NOTE: If you are following these directions to work on a machine which is not a domain controller, STOP RIGHT HERE. You now have access to the machine by rebooting and logging in as the machine’s Administrator account (with no password.) Everything below this message is specific to domain controllers.

NOTE: If you are following these directions to work on a machine which is running Windows XP, STOP RIGHT HERE. The machine IS NOT A DOMAIN CONTROLLER. Go back and re-read the note right above this one.

NOTE: If you are following these directions to work on a machine which is running Windows 2003, STOP RIGHT HERE and follow these directions instead.

  • Reboot, hit F8, and enter “Directory Service Recovery Mode”. The machine will boot up as a standalone server without any Active Directory support.
  • When the login screen appears, hit CTRL-ALT-DEL and log in as “Administrator” with no password. This is the MACHINE Administrator account, and does not have the ability to modify anything specific involving the Active Directory information, although it can backup and restore the physical files which contain the AD databases.
  • Run “regedit”. Navigate to HKEY_USERS\.Default\Control Panel\Desktop and change the following values:
    Value Original Change to
    SCRNSAVE.EXE logon.scr cmd.exe
    ScreenSaveTimeout 900 15
    ScreenSaveActive May be 0 or 1 1

 

  • Reboot normally. When the box appears asking you to hit CTRL-ALT-DEL to log in, just wait. After 15-30 seconds you will see a command prompt appear (since that is the screensaver.)
  • I have received an email from somebody which simplifies the process… I can’t verify this myself (because I don’t use Windows) but the method makes sense. Apparently, once you get the command prompt you can type this one command to reset the password:

    C:\WINNT\system32> NET USER ADMINISTRATOR newpassword

    Once you enter this command, you should be able to exit from the command prompt, hit CTRL-ALT-DELETE, and log into the domain Administrator account using the new password. Again, without a Windows server I have no way to verify that this does or does not work, so I would appreciate any feedback from people who have tried this and can tell me that it does or does not work with their particular version of Windows.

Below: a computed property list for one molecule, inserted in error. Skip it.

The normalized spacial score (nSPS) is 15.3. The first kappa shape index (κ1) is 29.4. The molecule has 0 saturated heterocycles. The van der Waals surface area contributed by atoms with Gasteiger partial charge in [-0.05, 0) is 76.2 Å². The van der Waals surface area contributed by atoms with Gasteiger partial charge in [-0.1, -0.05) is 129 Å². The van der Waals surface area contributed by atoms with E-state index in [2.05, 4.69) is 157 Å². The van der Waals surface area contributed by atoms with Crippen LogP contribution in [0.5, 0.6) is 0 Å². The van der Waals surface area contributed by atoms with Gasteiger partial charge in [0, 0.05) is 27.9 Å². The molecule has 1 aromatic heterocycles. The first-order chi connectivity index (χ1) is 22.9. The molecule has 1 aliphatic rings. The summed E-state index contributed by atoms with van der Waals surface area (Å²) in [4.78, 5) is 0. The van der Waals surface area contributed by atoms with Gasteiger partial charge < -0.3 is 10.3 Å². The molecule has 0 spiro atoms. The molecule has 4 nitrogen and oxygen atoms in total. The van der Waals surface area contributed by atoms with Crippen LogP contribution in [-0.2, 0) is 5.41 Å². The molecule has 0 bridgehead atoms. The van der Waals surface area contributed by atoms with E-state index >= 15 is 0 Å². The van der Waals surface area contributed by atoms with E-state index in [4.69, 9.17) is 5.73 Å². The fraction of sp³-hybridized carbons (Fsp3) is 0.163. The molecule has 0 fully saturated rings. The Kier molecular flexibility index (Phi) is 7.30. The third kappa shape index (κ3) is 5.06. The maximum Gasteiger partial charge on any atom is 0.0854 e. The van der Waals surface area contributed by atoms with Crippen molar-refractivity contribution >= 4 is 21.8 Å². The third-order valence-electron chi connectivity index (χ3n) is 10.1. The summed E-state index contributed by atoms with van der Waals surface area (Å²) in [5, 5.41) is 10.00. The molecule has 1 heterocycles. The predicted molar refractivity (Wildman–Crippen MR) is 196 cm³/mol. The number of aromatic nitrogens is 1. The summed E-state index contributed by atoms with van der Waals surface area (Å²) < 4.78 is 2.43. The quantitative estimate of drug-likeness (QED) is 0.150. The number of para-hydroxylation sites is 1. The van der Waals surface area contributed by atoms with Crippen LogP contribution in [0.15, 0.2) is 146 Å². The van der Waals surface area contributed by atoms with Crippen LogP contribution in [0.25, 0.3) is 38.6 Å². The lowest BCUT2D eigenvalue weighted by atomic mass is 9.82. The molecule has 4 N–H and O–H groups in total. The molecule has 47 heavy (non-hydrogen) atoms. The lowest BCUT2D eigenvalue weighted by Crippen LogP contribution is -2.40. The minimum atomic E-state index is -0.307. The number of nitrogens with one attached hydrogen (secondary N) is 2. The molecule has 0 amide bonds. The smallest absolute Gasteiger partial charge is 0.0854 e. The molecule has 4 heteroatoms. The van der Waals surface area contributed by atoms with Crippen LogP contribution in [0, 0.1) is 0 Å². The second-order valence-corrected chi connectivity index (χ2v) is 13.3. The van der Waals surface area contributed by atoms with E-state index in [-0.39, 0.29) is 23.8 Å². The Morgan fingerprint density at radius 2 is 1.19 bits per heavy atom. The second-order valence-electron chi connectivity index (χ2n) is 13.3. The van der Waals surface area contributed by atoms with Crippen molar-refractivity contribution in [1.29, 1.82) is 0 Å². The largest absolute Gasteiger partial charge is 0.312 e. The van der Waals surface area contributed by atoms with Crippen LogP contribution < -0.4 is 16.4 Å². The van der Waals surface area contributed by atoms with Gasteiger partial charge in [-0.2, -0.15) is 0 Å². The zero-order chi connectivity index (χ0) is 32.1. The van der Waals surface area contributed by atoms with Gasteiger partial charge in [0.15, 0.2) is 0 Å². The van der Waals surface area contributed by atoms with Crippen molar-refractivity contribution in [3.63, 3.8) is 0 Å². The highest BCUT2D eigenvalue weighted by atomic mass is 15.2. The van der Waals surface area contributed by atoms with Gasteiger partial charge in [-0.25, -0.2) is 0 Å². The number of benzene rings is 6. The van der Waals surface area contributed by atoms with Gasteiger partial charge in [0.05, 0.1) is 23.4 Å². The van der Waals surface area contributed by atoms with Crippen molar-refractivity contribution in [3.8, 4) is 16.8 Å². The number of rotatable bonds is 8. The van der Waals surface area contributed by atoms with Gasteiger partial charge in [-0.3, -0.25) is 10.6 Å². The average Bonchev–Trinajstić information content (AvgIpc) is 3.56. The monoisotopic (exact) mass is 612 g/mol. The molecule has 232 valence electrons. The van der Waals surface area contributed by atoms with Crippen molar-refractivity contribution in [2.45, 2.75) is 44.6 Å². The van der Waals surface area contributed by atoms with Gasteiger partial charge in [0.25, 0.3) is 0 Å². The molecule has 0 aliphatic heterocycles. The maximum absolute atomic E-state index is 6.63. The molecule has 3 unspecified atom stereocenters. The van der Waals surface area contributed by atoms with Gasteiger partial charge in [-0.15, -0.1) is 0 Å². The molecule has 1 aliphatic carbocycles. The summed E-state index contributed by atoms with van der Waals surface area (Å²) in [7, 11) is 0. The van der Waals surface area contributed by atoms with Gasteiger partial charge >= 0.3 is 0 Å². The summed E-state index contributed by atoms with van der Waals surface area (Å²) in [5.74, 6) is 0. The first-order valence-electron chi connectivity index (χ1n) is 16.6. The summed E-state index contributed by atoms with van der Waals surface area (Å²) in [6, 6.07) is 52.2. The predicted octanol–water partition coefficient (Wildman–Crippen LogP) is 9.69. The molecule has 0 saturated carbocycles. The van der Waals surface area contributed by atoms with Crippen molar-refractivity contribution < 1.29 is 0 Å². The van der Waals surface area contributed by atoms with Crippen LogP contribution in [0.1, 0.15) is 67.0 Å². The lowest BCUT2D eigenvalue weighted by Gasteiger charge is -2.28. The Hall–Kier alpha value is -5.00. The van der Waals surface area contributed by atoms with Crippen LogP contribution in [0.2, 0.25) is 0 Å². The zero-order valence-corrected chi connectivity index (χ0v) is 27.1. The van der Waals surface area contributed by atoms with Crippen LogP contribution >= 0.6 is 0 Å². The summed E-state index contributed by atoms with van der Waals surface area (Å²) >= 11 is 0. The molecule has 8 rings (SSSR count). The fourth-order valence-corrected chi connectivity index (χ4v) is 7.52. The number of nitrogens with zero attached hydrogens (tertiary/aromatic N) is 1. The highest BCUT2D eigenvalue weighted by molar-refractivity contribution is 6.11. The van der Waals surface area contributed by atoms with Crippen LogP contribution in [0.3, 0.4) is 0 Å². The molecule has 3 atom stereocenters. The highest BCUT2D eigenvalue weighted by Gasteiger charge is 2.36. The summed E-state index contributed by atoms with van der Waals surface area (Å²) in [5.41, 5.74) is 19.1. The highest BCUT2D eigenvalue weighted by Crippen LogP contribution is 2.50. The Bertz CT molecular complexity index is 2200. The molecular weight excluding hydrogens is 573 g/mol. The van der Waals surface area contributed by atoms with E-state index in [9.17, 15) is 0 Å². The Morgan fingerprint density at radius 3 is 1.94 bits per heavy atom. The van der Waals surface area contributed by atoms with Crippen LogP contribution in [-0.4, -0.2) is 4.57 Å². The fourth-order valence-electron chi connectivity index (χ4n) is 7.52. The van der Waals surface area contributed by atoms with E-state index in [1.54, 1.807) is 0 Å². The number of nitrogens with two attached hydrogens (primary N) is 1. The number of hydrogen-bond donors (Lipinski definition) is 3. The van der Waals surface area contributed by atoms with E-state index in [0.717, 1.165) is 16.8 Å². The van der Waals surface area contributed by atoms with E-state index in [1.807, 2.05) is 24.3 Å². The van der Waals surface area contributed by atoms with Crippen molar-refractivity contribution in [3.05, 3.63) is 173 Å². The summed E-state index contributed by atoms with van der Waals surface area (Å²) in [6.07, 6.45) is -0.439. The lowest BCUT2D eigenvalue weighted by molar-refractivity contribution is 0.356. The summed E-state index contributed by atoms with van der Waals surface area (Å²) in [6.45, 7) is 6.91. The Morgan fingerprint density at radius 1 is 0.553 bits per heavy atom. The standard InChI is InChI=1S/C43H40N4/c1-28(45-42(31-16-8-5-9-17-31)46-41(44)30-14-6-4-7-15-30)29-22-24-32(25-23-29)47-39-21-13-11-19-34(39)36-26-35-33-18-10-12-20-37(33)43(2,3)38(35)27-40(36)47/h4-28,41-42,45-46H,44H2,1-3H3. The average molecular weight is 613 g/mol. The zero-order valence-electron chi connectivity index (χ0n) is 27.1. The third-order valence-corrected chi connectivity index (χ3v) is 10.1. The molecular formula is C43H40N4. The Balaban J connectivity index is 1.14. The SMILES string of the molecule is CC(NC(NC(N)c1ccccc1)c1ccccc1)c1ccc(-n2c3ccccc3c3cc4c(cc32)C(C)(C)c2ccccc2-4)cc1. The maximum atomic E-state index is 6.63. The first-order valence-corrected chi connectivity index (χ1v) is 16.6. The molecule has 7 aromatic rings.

• In the command prompt, type the following command:

    C:\WINNT\system32> MMC DSA.MSC

    This should bring up the management console where you can edit users’ passwords, including the password for the Administrator account. If you type this command and it doesn’t work, wait 30 seconds and try it again. This happened to me, it sounded like it was still in the process of loading drivers into memory in the background…

    If this doesn’t work after waiting the 30 seconds… realize that THIS IS A COMMAND PROMPT WITH FULL DOMAIN ADMINISTRATOR RIGHTS, and you’re running a command (“MMC.EXE”) with another filename (“DSA.MSC”) as an argument. If it “just plain doesn’t work”, maybe you need to locate these two files and type them in as full path names. Maybe something like “C:\WINNT\SYSTEM32\MMC.EXE C:\WINNT\SYSTEM32\DSA.MSC”.

    If you know absolutely nothing about how to use a command line, then reboot into DSR Mode, log in as Administrator, and use the graphical “Find Files” thingy to find the files, and write down their locations. Then try it again (reboot and wait for the command line, etc.)

WinRM & WinRS multi-hop

Multi-Hop Support in WinRM
http://msdn.microsoft.com/en-us/library/ee309365(VS.85).aspx

Windows Remote Management (WinRM) supports the delegation of user credentials across multiple remote computers. The multi-hop support functionality can now use Credential Security Service Provider (CredSSP) for authentication. CredSSP enables an application to delegate the user’s credentials from the client computer to the target server. CredSSP authentication is intended for environments where Kerberos delegation cannot be used. ***Support for CredSSP was added to allow a user to connect to a remote server and have the ability to access a second-hop machine, such as a file share. ***

To configure multi-hop support using CredSSP authentication for WinRM

CredSSP must be enabled in the client configuration settings.
winrm set winrm/config/client/auth '@{CredSSP="true"}'


CredSSP must be enabled in the WinRM service configuration settings.
winrm set winrm/config/service/auth '@{CredSSP="true"}'

Example
Using CredSSP Authentication with Explicit Credentials
winm OPERATION –remote:https://myMachine –authentication:CredSSP –username:myUsername –password:myPassword

Cisco ASA 5505 blocking Internet Radio

regueiro writes:
I have blocked Internet radio who use port 80.
You should inspect the port and you can add this commands

regex audio-mpeg "audio/.*"

 

policy-map type inspect http test_radio
parameters
protocol-violation action drop-connection log
match response header content-type regex audio-mpeg
drop-connection log
match request header user-agent regex _default_windows-media-player-tunnel
drop-connection log

 

 

class global-class-test
inspect http test_radio
 

 

To help you, use a sniffer and capture radio traffic and see http headers.
It is easy to block streaming from media-player, but for other I check the response header and when I see audio/* (like audio/* where * can be mpeg, x-mpeg, mpeg3, and/or x-mepg3 …) I close the connection. 

Sorry for my bad english.